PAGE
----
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Aftermath of Fiona: NS Prime Minister furious at Telecom’s response to storm

Nova Scotia’s Prime Minister Tim Houston said today that Canadian telecommunications companies are further “cooperating” with the provincial Emergency Management Office (EMO) to ensure that the federal government provides relief to Canadians in the Atlantic affected by Hurricane Fiona. and to be held accountable.

In a letter sent to François-Philippe Champagne, Federal Minister of Innovation, Science and Industry, he urged Ottawa to take action and ensure that telephone companies provide information on service outages in the aftermath of the hurricane. .

More than four days after the storm hit, Houston said many Nova Scotia residents still lack access to reliable communications and are unable to call 911 in an emergency.

“Nova Scotia is currently recovering from Hurricane Fiona, possibly the largest and most devastating storm ever to hit our state,” he wrote. “Unfortunately, I am writing to you to express my disappointment with the lack of participation and support from the telecommunications companies before, during and after this event.”

Houston told Champagne that Nova Scotia’s EMO began preparing Fiona a week before her arrival. I requested that someone be sent.

“Given the expected impact on power and telecommunications, it was imperative that personnel were present in person for optimal collaboration and support of recovery efforts,” he wrote. It is my understanding that not a single telecom company was willing to send a representative to

“It wasn’t until EMO complained to senior management that Bell agreed to send agency representatives in person to attend for two days before announcing that they were working virtually. Eastlink, Rogers, and Telus attended briefings and virtually communicated with staff, but declined to attend the PCC in person during the initial correspondence.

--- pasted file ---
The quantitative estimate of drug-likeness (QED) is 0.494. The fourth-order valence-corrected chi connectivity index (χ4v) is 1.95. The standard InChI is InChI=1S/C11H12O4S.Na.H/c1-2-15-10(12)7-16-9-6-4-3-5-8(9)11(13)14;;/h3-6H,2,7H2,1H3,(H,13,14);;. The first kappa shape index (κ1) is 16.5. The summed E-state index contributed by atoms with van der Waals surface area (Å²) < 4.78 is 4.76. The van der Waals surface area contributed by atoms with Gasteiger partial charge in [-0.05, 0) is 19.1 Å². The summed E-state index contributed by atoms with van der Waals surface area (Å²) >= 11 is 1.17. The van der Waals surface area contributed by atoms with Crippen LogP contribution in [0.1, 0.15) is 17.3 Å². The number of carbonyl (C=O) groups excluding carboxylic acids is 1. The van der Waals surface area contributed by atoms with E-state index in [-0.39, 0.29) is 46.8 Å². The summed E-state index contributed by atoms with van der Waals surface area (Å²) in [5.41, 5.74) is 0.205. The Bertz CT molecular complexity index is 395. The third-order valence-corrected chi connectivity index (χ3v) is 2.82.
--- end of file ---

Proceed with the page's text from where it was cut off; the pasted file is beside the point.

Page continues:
“It was only three days later, after public and media pressure, that the company sent a direct representative to the PCC.”

Houston went on to say that other key partners such as Nova Scotia Power, the Canadian Red Cross, the Halifax Regional Municipality and the Cape Breton Regional Municipality are actively seeking opportunities to communicate regularly with the people of Nova Scotia during and after the storm. said he was asking for

“Those who declined the opportunity to participate in media interviews and daily state press conferences, which are broadcast live on radio and are one of the only ways to reach people in Nova Scotia who do not have cell or landline service. No.

“Our telecommunications partners have little to no involvement in these briefings. Their absence is noteworthy. Questions about what is not available, where services are not available, and when people in Nova Scotia can expect services to resume are largely unanswered.”

Houston urged Champagne, the unit that oversees Canada’s telecommunications companies, to “ensure all potential responsibilities for participating in emergency planning, preparedness, response, mitigation, and recovery to the greatest extent possible. “Laws and Regulatory Measures”.

In an accompanying press release also issued today, he said residents were asking “when service will be restored, how widespread the outage is, and what businesses are planning to ensure this doesn’t happen again.” I have doubts about whether

“During this difficult time, it is unacceptable for Nova Scotians to not be able to call 911 or connect with their loved ones.

According to the release, Bell is responsible for the 911 infrastructure in Atlantic Canada and the relay mobile radio infrastructure used by all first responders in Nova Scotia, New Brunswick and Prince Edward Island.

Aftermath of Fiona: NS Prime Minister furious at Telecom’s response to storm

Source link Aftermath of Fiona: NS Prime Minister furious at Telecom’s response to storm

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